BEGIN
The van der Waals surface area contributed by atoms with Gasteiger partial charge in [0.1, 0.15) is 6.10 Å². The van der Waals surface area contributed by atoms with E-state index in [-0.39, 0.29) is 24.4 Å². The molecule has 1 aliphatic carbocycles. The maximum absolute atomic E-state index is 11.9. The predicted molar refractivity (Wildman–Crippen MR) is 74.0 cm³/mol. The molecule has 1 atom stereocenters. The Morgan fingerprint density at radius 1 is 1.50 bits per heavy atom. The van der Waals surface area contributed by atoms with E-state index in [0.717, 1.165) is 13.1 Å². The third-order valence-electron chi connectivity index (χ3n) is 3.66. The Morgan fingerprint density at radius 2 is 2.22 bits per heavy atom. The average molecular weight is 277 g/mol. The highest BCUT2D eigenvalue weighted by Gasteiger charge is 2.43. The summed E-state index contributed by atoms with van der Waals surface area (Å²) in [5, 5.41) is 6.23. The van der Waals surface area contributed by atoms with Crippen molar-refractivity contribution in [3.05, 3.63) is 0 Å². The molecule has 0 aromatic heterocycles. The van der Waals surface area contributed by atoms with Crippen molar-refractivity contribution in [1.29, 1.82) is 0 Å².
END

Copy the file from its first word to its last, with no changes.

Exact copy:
The van der Waals surface area contributed by atoms with Gasteiger partial charge in [0.1, 0.15) is 6.10 Å². The van der Waals surface area contributed by atoms with E-state index in [-0.39, 0.29) is 24.4 Å². The molecule has 1 aliphatic carbocycles. The maximum absolute atomic E-state index is 11.9. The predicted molar refractivity (Wildman–Crippen MR) is 74.0 cm³/mol. The molecule has 1 atom stereocenters. The Morgan fingerprint density at radius 1 is 1.50 bits per heavy atom. The van der Waals surface area contributed by atoms with E-state index in [0.717, 1.165) is 13.1 Å². The third-order valence-electron chi connectivity index (χ3n) is 3.66. The Morgan fingerprint density at radius 2 is 2.22 bits per heavy atom. The average molecular weight is 277 g/mol. The highest BCUT2D eigenvalue weighted by Gasteiger charge is 2.43. The summed E-state index contributed by atoms with van der Waals surface area (Å²) in [5, 5.41) is 6.23. The van der Waals surface area contributed by atoms with Crippen molar-refractivity contribution in [3.05, 3.63) is 0 Å². The molecule has 0 aromatic heterocycles. The van der Waals surface area contributed by atoms with Crippen molar-refractivity contribution in [1.29, 1.82) is 0 Å².